It was said many years ago: “When in doubt... punt!” Had our 2018 KidZ at Heart Uganda Team been playing football, there would have been some punting going on! But football was not the game plan—instead, the plan was building a school and presenting the KidZ Ministry Teacher Certificate courses to the local teachers. Our team had to be curious, observant, and flexible—and discovered that the unexpected parts were some of the most fun!
The team “captain” was a young man named Jackson. Two years ago, he had been an exchange student at the U.S. Coast Guard Academy at which Caleb Metroka was also a cadet. The two became friends and Caleb’s parents, Andy and Patty Metroka, had Jackson in their home several times. The Metroka’s relationship with Jackson was the basis for the project.
Jackson’s friends had formed a school in the village of Rakanda, Uganda—and the school was doing well! But help was needed for a permanent building. Through Internet communication, Jackson developed a plan with the Metrokas. Churches teamed up around the U.S. to raise $16,000 fo r the building. In the meantime, the Metrokas headed up a training team from several churches. Then they put together a team that would both build a building and build up the teachers through KidZ at Heart training!
After traveling from Kigali to Rakanda, the team arrived at the Rushenye Academy—five temporary classrooms and a concrete floor foundation with about 30,000 bricks in piles around it! Over the next week, the team worked alongside locals to build day by day, into a strong, beautiful building!
Andy writes, “We were definitely a new thing for the village. Many in the village had never seen a white person before... children wanted to touch us, the teachers had questions on why our veins were blue, and the site engineer was so flustered that he had trouble reading his plans as he showed us around. It was good that we had a little time before work began, so that people could get used to the sight of us!”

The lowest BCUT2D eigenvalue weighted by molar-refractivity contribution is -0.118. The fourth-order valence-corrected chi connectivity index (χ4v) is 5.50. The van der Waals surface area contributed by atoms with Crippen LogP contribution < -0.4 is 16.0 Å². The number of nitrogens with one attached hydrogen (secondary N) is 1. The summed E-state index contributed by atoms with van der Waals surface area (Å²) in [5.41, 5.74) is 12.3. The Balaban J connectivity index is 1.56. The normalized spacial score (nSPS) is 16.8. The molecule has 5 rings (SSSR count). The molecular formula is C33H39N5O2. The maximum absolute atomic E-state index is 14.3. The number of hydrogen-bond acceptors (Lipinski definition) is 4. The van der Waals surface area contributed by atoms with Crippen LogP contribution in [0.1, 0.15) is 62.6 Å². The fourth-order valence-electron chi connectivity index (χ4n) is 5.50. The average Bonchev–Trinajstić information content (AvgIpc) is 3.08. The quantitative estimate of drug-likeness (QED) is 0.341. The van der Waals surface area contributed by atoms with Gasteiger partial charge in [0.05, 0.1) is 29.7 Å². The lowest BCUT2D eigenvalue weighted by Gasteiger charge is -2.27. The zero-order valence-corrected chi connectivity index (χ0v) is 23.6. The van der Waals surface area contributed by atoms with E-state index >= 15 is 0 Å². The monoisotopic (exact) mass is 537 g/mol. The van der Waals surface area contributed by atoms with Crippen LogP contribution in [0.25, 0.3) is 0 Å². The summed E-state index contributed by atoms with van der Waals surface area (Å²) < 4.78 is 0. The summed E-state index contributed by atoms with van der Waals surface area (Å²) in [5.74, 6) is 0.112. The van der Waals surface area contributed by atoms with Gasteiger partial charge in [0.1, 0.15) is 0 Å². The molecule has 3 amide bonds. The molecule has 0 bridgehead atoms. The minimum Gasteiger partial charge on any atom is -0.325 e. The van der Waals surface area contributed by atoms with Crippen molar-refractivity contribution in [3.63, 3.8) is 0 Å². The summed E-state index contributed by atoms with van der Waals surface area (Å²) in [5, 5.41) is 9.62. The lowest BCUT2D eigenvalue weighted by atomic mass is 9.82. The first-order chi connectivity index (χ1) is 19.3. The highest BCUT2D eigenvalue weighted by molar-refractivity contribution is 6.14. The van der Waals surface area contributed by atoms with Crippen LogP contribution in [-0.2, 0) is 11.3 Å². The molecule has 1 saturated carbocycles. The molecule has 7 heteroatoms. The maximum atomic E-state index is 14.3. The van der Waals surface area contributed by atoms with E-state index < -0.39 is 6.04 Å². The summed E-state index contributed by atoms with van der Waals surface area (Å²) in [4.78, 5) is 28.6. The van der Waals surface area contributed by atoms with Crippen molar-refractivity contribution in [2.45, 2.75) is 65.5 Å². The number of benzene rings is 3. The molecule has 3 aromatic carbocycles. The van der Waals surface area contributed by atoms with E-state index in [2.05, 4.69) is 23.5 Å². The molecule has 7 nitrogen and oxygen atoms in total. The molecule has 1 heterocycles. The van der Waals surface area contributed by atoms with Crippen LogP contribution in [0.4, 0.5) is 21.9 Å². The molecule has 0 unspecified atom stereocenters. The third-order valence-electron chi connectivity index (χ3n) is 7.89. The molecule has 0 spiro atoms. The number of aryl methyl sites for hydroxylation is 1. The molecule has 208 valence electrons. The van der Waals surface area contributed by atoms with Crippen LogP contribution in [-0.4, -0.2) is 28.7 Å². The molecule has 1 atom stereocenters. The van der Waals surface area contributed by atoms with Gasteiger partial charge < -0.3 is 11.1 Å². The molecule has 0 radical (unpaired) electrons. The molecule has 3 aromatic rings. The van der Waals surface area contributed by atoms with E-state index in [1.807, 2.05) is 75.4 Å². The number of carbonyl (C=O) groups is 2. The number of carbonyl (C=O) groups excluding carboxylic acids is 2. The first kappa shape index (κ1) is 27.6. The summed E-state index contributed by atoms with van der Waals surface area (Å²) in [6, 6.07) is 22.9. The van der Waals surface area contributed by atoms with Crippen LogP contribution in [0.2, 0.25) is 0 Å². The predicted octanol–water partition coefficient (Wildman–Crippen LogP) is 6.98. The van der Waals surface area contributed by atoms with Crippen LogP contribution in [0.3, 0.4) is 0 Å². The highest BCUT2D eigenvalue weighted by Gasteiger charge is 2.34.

The teamwork continued, with a few more punts: because of language issues, it wasn’t easy to integrate into the locals’ building teams. So the KidZ team punted and became the brick movers! The Ugandans were impressed with how hard they worked. When it came time to bring bricks inside the building, the Ugandans watched in amazement as the Americans formed a line and tossed bricks from person to person to bring them indoors!
As for the KidZ training, 15 teachers completed all four modules! Several others completed a part of the course. Because of the literal way in which English was perceived and translated, the team had some doubt that they were being effective. Were the teachers “getting” what the team was teaching?
All doubts were erased on the last day! Andy writes, “The team arrived late to the school that day. The night before, we’d had a flat tire and had to replace the tiny spare with a full-size tire. This took some time. But when we arrived, we were pleased to see the teachers hard at work. They had been moving on without us!”
The teachers practiced what they had learned with kids who were willing to come to school, even though it was a school break. The team was delighted to see how well the teachers had grasped and could use the concepts they’d learned!
And so, with a few punts, and a lot of Holy Spirit-given grace and flexibility, the building was completed and the teachers were trained—all with a view to developing long-term relationships and returning to complete the full KidZ at Heart training!
Punt, score, and a successful win!